KANSAS CITY CHIEFS -- Safety Quintin Demps.

Demps was signed in May only after the Chiefs went through a series of injuries in the secondary during their offseason program. The five-year veteran was a marginal contributor in Houston for several seasons after coming into the league as an Andy Reid draft choice with Philadelphia. Through training camp, he has shown that he is able to contribute not only on defense, where he is already part of the sub-packages for pass coverage, but on special teams as well, where he can return kicks, like the 104-yard touchdown return he had against San Francisco. Demps has elevated himself into the No. 3 spot at safety.

MIAMI DOLPHINS -- Cornerback Brent Grimes.

Amid a slew of big-name acquisitions and even a trade-up to get the No. 3 overall draft pick (DE Dion Jordan), Grimes may have been the best acquisition of all. He missed 15 games last season with Atlanta after sustaining an Achilles' injury, but this summer has been perhaps the Dolphins' best player on defense. Grimes, whose 11 interceptions in the 2010-11 seasons were second most in the league, is a playmaker. He had an interception on the third play in last week's 24-17 loss at Houston. The Dolphins, who were minus-10 in takeaway/giveaway margin last season, are hoping Grimes can help reverse that number.

NEW ENGLAND PATRIOTS -- Tight end Zach Sudfeld.

The undrafted rookie tight end out of Nevada has been the talk of New England since the spring. In six college seasons, Sudfeld battled numerous injuries but had a breakout senior campaign with 45 catches and eight touchdowns. He has shown he can block and catch, and his most glaring error was a fumble in the last game. With Rob Gronkowski coming back from offseason back/arm surgeries, Sudfeld could be a surprise contributor to the new-look passing game in New England.

NEW YORK JETS -- Running back Bilal Powell.

Powell appeared to be on the roster bubble when the Jets signed Mike Goodson in March and traded for Chris Ivory in April. But with Goodson yet to report this summer because of personal reasons and Ivory battling a hamstring injury that sidelined him for most of training camp, Powell emerged as the Jets' best and most reliable running back. Powell rushed for a game-high 68 yards on just seven carries against the Jaguars last Saturday. At the very least, Powell seems likely to have earned a timeshare role and perhaps the Jets might have a sneaky every-down back candidate. Powell is also solid as a pass-catcher and as a blitz protector.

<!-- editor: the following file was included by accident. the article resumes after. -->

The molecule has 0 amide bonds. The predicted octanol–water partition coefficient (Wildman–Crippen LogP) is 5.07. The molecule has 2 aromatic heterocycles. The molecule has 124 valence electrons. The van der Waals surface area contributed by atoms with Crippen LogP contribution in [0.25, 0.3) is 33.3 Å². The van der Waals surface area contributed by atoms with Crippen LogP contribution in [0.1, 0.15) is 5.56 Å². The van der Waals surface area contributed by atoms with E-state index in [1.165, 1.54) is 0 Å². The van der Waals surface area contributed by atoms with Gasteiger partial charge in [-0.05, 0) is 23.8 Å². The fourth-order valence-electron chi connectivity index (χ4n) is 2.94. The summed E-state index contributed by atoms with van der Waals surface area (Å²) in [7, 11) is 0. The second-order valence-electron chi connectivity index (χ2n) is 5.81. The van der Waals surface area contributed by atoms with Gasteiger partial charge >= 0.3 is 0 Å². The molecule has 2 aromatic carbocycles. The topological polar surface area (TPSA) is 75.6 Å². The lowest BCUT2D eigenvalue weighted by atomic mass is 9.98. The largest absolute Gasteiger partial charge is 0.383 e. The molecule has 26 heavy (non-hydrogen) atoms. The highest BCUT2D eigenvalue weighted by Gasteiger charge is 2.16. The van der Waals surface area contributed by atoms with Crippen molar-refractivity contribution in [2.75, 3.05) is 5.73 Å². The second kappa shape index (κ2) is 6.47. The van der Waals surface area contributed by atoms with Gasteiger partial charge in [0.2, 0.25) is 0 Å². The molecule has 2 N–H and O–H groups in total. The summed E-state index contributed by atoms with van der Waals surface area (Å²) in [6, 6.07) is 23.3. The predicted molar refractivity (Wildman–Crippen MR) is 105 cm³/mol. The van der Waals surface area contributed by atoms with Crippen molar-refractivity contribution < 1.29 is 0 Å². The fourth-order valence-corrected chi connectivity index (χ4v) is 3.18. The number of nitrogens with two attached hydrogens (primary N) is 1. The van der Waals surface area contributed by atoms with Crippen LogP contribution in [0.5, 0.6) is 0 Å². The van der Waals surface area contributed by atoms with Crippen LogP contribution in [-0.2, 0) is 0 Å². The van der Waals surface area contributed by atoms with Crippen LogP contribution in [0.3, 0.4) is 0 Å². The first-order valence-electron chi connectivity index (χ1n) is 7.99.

OAKLAND RAIDERS -- Defensive end Jason Hunter.

Hunter, who missed all of last season with a torn triceps, has been the only member of the projected defensive line to make every practice and every game. He has shown an ability to set the edge in the run game and was the only lineman to get a hand on Drew Brees against New Orleans.

PITTSBURGH STEELERS -- Wide receiver Markus Wheaton.

Wheaton has been everything the Steelers hoped and more since Pittsburgh drafted him in the third round. Safety Ryan Clark said Wheaton "is better than Michael Wallace at everything but one thing, speed. That's it. He does everything else better." Wheaton also has good speed and flashed it when he caught a 45-yard pass on Monday night against the Redskins.

SAN DIEGO CHARGERS -- Running back Fozzy Whittaker.

Whittaker might be the biggest beneficiary of the team naming Ken Whisenhunt as offensive coordinator. Whittaker lanquished on the Cardinals' practice squad last year, but during practice it's clear he caught the eye of Whisenhunt, then the Cards head coach. The Chargers brought him in as a fallback back with Ryan Mathews, Ronnie Brown and Danny Woodhead ahead of him on the depth chart. But his play may rearrange the depth chart. Whittaker has been consistent in the two preseason games; he also has his cause aided by Woodhead and Brown being slowed by injuries.

TENNESSEE TITANS -- Running back Jackie Battle.

Battle continues to impress and now is No. 3 in the pecking order for running backs behind Chris Johnson and Shonn Greene. Battle was signed the day before Tennessee opened camp.

--Team correspondents for The Sports Xchange contributed material for this story.